The wealth giant has reported a 74 per cent decline in first-half net profit due to a series of impairments incurred against the backdrop of the financial services royal commission.
AMP Limited on Wednesday (8 August) reported an underlying net profit of $115 million for H1 FY18, down by 74 per cent year-on-year from the $445 million recorded in H1 FY17.
The wealth firm warned investors two weeks ago that its earnings would be impacted by the royal commission, as well as its “accelerated” customer remediation plans and some one-off costs.
Speaking of the half-year results, acting CEO Mike Wilkins said: “The events around the royal commission into financial services have challenged our reputation, and while we continue to monitor the impacts, we have taken action to stabilise the business and move forward.”
The underlying profit, excluding planned remediation and other provisions, was $495 million in the first half of 2018, a decrease of 7.1 per cent from $533 million in H1 FY17.
The profit was weakened by an estimated provision of $290 million post-tax in compensation to customers who were charged fees for financial advice they had not received. This is in addition to $22 million in remediation costs incurred in H1 FY18.
AMP further estimated an annual post-tax cost of $50 million to fund the three-year remediation program, which will be run by a “dedicated” team. This cost had no impact on its first-half earnings.
An additional impairment of $13 million post-tax covered preparation for royal commission hearings, while $19 million included costs associated with its newly “re-prioritised” portfolio review.
In relation to the portfolio review, the acting CEO reiterated that the firm is in active discussions with a number of interested parties, but he remained tight-lipped on the details.
AMP also reported spending $14 million on risk and compliance projects in H1 FY18, and further committed to investing $35 million post-tax annually to upgrading its risk management and control systems over the next two years.
Furthermore, $16 million was booked on non-advice-related customer remediation, and an additional $11 million on other one-off costs.
While AMP’s overall profits decreased, the acting CEO maintained that the firm is well capitalised with surplus capital of $1.8 billion over minimum regulatory requirements as of 30 June 2018.
“Our first-half results have demonstrated AMP’s resilience through a difficult period. While there will be further challenges ahead, we have a strong foundation on which to reset the business and restore the confidence of our customers and the wider community,” Mr Wilkins said.
“We’re driving change right across the business and are dedicated to delivering the services that are critical to our customers and the Australian economy, helping to earn back trust in AMP.”
AMP did not book the potential legal costs and penalties associated with five impending shareholders class action suits that have been initiated. However, the firm maintains that it will “vigorously defend” itself in court.
Mortgages on a steady rise
Despite reporting reduced profits in its Australian wealth protection (-98.1 per cent), New Zealand financial services (-13.8 per cent) and Australian mature (-6.7 per cent) business units, the firm’s banking division, on the other hand, reported “solid” 20 per cent growth in underlying profit.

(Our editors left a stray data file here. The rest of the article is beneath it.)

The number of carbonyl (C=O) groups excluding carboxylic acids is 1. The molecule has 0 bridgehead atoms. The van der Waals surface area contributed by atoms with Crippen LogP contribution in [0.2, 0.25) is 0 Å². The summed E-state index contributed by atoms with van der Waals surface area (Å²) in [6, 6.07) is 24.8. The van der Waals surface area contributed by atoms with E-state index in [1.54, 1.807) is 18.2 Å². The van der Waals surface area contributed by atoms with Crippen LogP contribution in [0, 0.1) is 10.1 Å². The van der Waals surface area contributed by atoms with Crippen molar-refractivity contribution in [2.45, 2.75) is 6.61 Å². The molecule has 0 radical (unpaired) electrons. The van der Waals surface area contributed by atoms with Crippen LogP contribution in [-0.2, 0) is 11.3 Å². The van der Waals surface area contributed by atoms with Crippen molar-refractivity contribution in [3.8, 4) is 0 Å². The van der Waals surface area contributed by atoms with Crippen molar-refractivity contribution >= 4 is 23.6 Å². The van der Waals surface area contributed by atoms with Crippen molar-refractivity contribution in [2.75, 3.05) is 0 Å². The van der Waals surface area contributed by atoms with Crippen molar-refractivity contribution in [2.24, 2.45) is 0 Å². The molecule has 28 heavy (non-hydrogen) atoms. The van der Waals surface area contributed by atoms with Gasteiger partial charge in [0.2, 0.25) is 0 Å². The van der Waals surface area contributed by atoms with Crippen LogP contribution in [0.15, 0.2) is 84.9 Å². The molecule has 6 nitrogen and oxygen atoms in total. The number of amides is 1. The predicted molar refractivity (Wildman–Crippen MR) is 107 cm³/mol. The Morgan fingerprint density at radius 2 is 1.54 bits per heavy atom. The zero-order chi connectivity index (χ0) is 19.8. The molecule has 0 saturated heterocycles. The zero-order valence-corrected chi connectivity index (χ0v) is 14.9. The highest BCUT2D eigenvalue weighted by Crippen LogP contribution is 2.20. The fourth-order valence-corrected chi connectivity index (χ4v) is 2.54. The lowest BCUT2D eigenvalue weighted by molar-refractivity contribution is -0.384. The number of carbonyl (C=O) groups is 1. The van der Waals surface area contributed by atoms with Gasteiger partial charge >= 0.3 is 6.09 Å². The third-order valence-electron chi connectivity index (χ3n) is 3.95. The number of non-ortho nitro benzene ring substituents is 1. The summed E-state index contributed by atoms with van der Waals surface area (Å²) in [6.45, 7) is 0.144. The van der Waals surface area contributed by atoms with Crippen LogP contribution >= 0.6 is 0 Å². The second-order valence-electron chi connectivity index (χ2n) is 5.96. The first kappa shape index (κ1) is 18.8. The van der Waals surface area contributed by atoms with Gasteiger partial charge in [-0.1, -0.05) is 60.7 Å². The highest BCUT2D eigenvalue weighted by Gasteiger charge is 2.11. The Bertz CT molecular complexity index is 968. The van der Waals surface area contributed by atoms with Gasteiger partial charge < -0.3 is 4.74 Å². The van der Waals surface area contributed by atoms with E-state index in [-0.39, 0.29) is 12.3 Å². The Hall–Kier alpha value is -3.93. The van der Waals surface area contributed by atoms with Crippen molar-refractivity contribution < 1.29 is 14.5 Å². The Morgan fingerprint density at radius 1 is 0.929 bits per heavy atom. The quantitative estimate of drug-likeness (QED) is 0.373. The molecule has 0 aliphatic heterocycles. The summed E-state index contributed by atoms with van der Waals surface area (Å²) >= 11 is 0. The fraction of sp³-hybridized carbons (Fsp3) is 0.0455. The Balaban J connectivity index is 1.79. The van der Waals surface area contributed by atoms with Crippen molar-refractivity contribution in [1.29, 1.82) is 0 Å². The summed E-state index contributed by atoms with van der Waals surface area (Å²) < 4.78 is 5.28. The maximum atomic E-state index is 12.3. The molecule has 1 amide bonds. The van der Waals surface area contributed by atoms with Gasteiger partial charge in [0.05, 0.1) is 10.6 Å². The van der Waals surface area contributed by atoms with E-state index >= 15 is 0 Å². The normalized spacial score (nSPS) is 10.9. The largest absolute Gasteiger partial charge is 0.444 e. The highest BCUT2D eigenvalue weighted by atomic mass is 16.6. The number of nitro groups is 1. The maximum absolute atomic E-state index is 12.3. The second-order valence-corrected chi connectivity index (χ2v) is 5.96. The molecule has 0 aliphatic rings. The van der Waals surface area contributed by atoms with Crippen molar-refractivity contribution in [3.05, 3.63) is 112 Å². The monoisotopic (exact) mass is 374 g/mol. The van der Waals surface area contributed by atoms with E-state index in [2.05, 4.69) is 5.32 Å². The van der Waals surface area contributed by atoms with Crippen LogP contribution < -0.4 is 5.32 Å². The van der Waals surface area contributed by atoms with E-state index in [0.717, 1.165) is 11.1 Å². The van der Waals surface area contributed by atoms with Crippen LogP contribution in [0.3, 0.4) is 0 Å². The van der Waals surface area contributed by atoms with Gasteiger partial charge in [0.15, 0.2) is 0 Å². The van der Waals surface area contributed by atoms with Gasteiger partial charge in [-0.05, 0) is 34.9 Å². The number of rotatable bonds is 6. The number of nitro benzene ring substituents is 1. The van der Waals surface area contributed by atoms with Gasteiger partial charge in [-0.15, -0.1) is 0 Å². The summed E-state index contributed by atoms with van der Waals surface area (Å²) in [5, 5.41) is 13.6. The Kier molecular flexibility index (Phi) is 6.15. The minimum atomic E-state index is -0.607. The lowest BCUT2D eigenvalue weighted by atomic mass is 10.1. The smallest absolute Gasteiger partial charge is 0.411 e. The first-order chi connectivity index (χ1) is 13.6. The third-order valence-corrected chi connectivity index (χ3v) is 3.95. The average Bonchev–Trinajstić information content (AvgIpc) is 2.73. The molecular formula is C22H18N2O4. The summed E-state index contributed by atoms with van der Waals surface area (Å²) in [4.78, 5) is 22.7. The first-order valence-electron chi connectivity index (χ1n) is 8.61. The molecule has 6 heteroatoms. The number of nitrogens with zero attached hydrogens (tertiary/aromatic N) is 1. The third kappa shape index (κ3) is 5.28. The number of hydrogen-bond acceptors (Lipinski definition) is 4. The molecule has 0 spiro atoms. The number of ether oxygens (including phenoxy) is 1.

AMP Bank’s underlying profit increased from $65 million in H1 FY17 to $78 million in H1 FY18, driven by mortgage book growth and improved deposit margins.
The bank’s residential mortgage book grew to $19.7 billion in H1 FY18, up by 8.2 per cent from $18.2 a year earlier, which it said was delivered through both the broker and AMP-aligned adviser channels.
AMP noted in its investor report that residential mortgage competition, particularly in the owner-occupied principal and interest market, “remains intense”.
It also noted that its investment property and interest-only lending segments was constrained in response to regulatory requirements, such as the Australian Prudential Regulation Authority’s 10 per cent benchmark on investor loan growth, which was lifted under certain conditions.
“AMP Bank continues to target total lending growth at or above system, subject to risk appetite, regulatory growth caps, return on capital hurdles and funding availability,” the investor report stated.
The bank’s average loan-to-value ratio for mortgages remained stagnant at 67 per cent in H1 FY18, while arrears (90 days and over) dropped by 0.04 of a percentage point year-on-year to 0.44 of a percentage point during the half-year.
The wealth firm also announced that former Treasury secretary John Fraser will take up a position on AMP Limited’s board from next month and that acting CEO Mr Wilkins could remain in his role until the end of the year.
AMP revealed that Mr Wilkins will receive fixed remuneration of $1.46 million, inclusive of superannuation, to 31 December 2018.
The firm is also among the five banks that will be joined by regulatory officers from the Australian Securities and Investments Commission (ASIC) who will monitor their governance and compliance actions first-hand across extended periods of time.
Tas Bindi is the features editor with The Adviser magazine, Australia’s leading magazine for mortgage brokers. She writes about the mortgage broking industry, fintech, financial regulation, and mortgage market trends.
Prior to joining Momentum Media, Tas wrote for business and technology titles such as ZDNet, TechRepublic, Startup Daily, and Dynamic Business.
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